At least one or two undrafted rookies win a spot on the Green Bay Packers’ roster every year, so there’s nothing unusual about Sam Shields catching the team’s eye early in training camp.
What makes Shields rare, though, is he already has the Packers thinking they might have found a real player on the undrafted scrap heap. In fact, less than two weeks into training camp the receiver-turned-cornerback from the University of Miami has the organization as excited as it’s been about an undrafted rookie in the last 20 years.
“He’s going to be special one day,” said Joe Whitt, the Packers’ cornerbacks coach.
The Packers were high on Shields when they signed him for a $7,500 bonus shortly after this year’s draft, no one more so than Whitt, who as an assistant coach at the University of Louisville tried to recruit Shields coming out of high school in Sarasota, Fla.
When grading this year’s prospects leading up to the draft last spring, Whitt rated Shields’ physical talent as at least as good as the most highly regarded cornerbacks in the class. This was an average year for prospects at the position, but five cornerbacks nevertheless were selected in the first round: Florida’s Joe Haden by Cleveland at No. 7, Alabama’s Kareem Jackson by Houston at No. 20, Rutgers’ Devin McCourty by New England at No. 27, Boise State’s Kyle Wilson by the New York Jets at No. 29, and Florida State’s Patrick Robinson by New Orleans at No. 32.
Shields went undrafted for a reason, though. He also was exceptionally raw — he’d been a receiver his first three seasons at Miami before switching to cornerback in the spring before his senior year — and came with some minor concerns about his character. He’d been benched twice early in his college career, once for skipping classes and another for bad practice habits, and about a month before the draft was arrested for misdemeanor possession of marijuana. The marijuana charges eventually were dropped, and Shields graduated from Miami this spring.
“If the kid played four years of corner he would have been a first-round draft pick,” Whitt said. “He has more talent than all the other corners in the draft, he just only played one year, and all he did was play man, so he had no clue what he was doing. All they asked him to do was, ‘You go man up on this guy.’ His skill set is higher than the rest. We got lucky getting him.”
Shields’ chances for playing time as a rookie are much better on special teams as a return man and cover man, than at cornerback. But surprisingly, he’s at least put himself in the discussion with Brandon Underwood and Pat Lee, who have held up well early in camp as the presumed candidates for the No. 3 cornerback role while Al Harris is out.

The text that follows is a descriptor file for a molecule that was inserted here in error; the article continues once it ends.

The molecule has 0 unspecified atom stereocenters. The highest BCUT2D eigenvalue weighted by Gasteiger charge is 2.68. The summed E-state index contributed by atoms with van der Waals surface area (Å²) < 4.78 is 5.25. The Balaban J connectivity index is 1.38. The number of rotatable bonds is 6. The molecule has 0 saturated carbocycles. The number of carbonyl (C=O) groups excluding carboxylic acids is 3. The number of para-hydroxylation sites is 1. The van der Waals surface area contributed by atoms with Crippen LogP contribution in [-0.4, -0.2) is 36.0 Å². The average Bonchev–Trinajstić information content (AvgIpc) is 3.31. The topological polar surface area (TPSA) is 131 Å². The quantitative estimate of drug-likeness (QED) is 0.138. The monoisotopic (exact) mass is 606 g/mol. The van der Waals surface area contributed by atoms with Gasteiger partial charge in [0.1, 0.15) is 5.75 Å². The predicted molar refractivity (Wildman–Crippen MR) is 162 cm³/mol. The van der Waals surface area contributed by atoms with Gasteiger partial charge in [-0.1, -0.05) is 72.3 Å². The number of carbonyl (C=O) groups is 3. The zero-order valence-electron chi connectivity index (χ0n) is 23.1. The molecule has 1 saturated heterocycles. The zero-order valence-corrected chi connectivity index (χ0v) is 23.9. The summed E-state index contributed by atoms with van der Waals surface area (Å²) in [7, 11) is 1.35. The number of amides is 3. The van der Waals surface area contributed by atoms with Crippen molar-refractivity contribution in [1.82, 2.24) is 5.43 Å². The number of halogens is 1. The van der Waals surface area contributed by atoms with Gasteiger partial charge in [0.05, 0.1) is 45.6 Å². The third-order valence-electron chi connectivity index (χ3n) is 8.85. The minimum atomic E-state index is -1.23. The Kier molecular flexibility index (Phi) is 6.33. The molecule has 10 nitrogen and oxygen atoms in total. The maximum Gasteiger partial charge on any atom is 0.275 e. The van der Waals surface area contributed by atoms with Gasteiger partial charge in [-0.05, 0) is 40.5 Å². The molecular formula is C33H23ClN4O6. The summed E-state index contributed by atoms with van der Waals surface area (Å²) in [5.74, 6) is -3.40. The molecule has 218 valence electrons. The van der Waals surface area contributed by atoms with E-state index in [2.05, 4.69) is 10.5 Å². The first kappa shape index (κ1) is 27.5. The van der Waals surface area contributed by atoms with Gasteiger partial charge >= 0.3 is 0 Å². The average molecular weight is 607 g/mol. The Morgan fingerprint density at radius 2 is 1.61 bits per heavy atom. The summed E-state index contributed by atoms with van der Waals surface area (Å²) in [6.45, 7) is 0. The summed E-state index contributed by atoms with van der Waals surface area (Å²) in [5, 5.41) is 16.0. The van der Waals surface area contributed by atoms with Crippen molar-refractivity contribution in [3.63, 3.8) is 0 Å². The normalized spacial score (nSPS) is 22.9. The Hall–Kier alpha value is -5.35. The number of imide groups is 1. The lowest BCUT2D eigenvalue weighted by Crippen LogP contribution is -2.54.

Defensive coordinator Dom Capers acknowledged as much when he mentioned Shields unsolicited while answering a question about Underwood and Lee.
“We knew Pat Lee and Underwood would be real keys for us,” Capers said. “You can get short at that position in a hurry, and everybody in the league knows when you’re short at that position. We still don’t know where Al is, we think he’s ahead of schedule and all that. And Shields is a young guy, every day you see him make a play out here. He’s a young guy, it’s going to be interesting to see how he does out here in these preseason games.”
Shields has only average size for a cornerback at 5-feet-10½ and 183 pounds, and he’s still learning many of the basics of the position. But through 13 days of camp, he’s also impressed with his ability to make explosive breaks on the ball. He’s had three interceptions in team drills so far: of backup quarterback Matt Flynn on a throw over the middle the first day of camp; of Flynn again in the Family Night scrimmage, when he returned the interception 100 yards for a touchdown; and most impressively, on Thursday when he broke hard on an out pattern from No. 3 quarterback Graham Harrell and with one hand snagged the ball out of the grasp of receiver Charles Dillon.
“He had everything taken care of if the receiver (i.e., Dillon) did go vertical,” Whitt said, “and then it’s just pure speed. Most guys just break that ball up, but he has the skill set and the speed and the acceleration to go get the interception, which makes him rare.”
In fact, Shields’ speed never was in doubt. He reportedly ran the 40-yard dash in 4.20 seconds as a junior at Miami, and at the school’s pro day last spring ran it in 4.30 seconds and 4.33 seconds, and had a 39-inch vertical jump.
Still, there’s far more to playing cornerback than running fast. Whitt said Shields has been a serious student of the game in his short time with the team but still has to adapt to the high standards of the NFL.
“This is different than college; one play will get you fired around here,” Whitt said. “So you have to stay focused every play. His approach has been great, but the level of focus we’re looking for to win a championship, he has to maintain it. He’s not there yet, he’s not close. He’s going to get into these preseason games and make mistakes, I understand that. But when he finally realizes what he has and understands how to play corner, he’s going to be very good.”
Shields said he also considered signing with Chicago and Detroit after the draft but thought his best shot was with the Packers. He saw that they didn’t draft a cornerback this year and had two older players at the position in Harris and Charles Woodson, plus they were looking for players to upgrade their special teams.
“I felt I could come help out,” he said.